Cambridge Dictionaries online Cambridge Dictionaries online

The most popular online dictionary and thesaurus for learners of English

English definition of “regular”

See all translations

regular

adjective  /ˈreɡ·jə·lər/ us  

regular adjective (REPEATED)

happening repeatedly in a fixed pattern, with equal or similar amounts of space or time between one and the next: a regular heartbeat working regular hours Trees were planted at regular intervals along the avenue.

regular adjective (USUAL)

usual or ordinary; normal : He drove his regular route to work. Her regular assistant is on vacation. Regular also means of an average or standard size: That minivan is longer than a regular station wagon. The regular army is the permanently organized army of a country. grammar A regular verb, noun, adjective, or other type of word follows the usual rules in the language for changing word endings. If you describe a man as a regular guy, you mean that he is an ordinary, likable person: He wanted to prove he was a regular guy by going fishing.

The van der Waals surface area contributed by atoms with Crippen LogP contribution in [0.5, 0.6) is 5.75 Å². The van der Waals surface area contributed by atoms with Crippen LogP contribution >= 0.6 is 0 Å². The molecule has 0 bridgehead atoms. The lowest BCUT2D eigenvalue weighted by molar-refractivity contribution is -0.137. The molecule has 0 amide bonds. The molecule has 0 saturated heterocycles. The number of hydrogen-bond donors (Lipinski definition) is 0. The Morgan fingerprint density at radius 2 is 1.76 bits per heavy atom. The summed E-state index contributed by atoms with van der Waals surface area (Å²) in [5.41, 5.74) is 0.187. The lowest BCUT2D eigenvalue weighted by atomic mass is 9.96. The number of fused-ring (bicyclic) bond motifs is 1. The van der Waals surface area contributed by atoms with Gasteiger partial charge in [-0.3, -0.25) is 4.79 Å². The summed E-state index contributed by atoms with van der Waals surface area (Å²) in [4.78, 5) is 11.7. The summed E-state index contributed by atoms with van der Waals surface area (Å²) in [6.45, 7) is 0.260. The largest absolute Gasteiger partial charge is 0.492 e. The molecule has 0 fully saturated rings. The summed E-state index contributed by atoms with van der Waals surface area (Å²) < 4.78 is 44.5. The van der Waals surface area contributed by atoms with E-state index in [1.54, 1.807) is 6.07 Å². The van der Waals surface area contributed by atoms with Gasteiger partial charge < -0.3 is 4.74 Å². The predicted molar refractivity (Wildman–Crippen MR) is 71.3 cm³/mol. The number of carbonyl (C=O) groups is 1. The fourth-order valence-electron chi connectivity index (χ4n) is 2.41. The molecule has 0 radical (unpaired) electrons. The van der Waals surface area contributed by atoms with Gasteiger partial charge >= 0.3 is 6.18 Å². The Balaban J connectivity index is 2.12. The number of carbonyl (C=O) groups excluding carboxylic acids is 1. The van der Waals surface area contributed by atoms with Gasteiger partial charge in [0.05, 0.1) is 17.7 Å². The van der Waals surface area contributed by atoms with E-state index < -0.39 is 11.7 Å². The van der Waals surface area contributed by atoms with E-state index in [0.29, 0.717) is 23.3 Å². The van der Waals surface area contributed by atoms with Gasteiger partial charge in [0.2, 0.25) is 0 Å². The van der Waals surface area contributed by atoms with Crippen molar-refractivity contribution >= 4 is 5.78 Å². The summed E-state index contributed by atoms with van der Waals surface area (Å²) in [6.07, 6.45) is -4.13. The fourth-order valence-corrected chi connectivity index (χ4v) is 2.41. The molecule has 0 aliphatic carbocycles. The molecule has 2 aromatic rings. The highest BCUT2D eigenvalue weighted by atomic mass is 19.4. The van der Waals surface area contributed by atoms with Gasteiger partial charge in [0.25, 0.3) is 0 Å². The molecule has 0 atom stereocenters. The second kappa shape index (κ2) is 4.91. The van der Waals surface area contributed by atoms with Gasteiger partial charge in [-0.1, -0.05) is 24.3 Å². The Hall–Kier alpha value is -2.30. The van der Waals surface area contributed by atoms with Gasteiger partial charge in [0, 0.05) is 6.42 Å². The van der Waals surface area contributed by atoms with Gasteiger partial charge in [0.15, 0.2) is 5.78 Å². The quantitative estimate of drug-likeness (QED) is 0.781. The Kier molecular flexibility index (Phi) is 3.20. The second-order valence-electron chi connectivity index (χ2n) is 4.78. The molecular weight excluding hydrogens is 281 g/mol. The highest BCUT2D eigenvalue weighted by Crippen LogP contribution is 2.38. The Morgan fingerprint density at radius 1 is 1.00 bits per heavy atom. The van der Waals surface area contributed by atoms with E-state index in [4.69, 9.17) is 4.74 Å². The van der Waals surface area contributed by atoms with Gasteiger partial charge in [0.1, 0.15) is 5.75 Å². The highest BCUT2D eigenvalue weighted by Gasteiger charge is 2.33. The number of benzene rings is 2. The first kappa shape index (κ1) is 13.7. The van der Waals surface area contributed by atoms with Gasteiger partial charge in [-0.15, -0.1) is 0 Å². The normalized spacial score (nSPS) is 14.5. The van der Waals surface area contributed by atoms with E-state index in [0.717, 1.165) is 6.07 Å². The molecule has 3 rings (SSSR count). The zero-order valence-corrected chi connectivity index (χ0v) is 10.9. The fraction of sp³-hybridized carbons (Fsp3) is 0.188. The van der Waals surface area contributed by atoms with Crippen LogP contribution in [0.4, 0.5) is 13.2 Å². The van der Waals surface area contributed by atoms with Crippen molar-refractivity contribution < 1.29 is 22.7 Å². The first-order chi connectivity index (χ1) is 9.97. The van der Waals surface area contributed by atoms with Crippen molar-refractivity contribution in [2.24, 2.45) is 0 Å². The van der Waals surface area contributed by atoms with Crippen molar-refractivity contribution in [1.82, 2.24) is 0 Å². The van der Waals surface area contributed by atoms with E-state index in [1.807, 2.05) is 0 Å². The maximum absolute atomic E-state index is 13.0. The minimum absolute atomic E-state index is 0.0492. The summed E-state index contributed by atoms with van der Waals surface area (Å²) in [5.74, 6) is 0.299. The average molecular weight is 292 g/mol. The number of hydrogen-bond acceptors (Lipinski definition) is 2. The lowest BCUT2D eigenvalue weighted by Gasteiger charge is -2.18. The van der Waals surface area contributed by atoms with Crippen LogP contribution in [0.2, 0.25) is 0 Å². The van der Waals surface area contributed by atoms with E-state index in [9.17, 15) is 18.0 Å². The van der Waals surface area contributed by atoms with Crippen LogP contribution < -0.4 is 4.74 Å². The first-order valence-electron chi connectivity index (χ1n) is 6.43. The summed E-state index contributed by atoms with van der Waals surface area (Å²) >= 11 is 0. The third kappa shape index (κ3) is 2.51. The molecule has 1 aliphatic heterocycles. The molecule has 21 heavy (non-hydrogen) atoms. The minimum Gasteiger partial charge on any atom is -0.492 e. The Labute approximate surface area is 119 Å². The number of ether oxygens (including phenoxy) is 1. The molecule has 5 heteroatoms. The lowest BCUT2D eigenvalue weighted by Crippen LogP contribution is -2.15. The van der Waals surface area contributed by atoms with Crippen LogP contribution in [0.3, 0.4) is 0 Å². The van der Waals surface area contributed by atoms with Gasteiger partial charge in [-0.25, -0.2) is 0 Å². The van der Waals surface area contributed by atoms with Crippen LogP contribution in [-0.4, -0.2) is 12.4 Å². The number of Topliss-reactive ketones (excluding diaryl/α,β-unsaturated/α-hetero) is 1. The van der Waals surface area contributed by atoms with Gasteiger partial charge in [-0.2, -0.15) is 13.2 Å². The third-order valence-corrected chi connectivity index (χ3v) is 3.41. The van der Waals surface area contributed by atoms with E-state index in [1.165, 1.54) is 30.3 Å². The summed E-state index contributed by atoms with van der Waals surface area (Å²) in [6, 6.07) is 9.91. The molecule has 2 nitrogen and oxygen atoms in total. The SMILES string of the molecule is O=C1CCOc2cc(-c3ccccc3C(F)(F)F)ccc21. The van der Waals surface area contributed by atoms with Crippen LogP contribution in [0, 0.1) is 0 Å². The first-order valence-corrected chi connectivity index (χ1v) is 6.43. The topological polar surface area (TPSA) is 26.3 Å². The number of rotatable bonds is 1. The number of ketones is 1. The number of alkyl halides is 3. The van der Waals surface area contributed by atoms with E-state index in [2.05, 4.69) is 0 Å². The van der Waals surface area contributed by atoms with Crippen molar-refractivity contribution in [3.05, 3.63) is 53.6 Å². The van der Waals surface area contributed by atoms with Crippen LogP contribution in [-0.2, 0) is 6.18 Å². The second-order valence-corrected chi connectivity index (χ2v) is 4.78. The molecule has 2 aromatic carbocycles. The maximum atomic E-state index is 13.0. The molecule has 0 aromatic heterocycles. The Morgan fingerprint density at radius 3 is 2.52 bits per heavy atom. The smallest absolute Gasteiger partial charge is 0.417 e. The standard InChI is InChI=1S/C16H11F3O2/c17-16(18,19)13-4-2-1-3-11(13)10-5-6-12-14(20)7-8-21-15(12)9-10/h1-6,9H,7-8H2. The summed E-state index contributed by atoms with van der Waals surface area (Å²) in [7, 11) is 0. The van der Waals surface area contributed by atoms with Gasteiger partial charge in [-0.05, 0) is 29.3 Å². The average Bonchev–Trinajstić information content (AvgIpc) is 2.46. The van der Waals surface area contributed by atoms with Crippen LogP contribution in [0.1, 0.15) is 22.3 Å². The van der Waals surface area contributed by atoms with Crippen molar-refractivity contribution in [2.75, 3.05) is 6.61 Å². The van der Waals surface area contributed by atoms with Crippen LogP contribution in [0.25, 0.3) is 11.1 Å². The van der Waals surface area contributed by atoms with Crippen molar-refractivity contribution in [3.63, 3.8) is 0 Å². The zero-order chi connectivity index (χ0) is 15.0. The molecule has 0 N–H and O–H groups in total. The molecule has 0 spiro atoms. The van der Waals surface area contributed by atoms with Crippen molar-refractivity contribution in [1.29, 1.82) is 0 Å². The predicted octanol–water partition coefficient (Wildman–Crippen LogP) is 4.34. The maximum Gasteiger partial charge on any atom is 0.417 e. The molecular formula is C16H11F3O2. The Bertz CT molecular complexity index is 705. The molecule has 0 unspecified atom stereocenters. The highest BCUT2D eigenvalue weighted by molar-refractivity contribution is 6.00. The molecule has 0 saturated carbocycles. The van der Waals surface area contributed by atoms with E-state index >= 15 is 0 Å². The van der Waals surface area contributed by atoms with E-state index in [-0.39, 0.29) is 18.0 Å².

regular adjective (OFTEN)

doing the same thing or going to the same place often: a regular contributor to the magazine a regular customer

regular adjective (EQUAL)

shaped equally on all sides: Her teeth are small and regular.

regular

noun [C]  /ˈreɡ·jə·lər/ us  

regular noun [C] (FREQUENT PERSON)

someone who goes to the same place or does the same thing often: He’s one of the regulars at the club.
(Definition of regular from the Cambridge Academic Content Dictionary © Cambridge University Press)
What is the pronunciation of regular?
Add Cambridge dictionaries to your browser to your website

Definitions of “regular” in other dictionaries

Word of the Day

work out

to exercise in order to improve the strength or appearance of your body

Word of the Day

Byronic, Orwellian and Darwinian: adjectives from names.

by Liz Walter,
April 15, 2015
Becoming an adjective is a strange kind of memorial, but it is often a sign of a person having had real influence on the world. Science is full of examples, from Hippocrates, the Greek medic born around 460 BC, who gave his name to the Hippocratic Oath still used by doctors today,

Read More 

bio-inspiration noun

April 13, 2015
the adoption of patterns and structures found in nature for the purposes of engineering, manufacturing, science, etc. The MIT researchers actually aren’t the only robotics team to turn to cheetahs for bio-inspiration.

Read More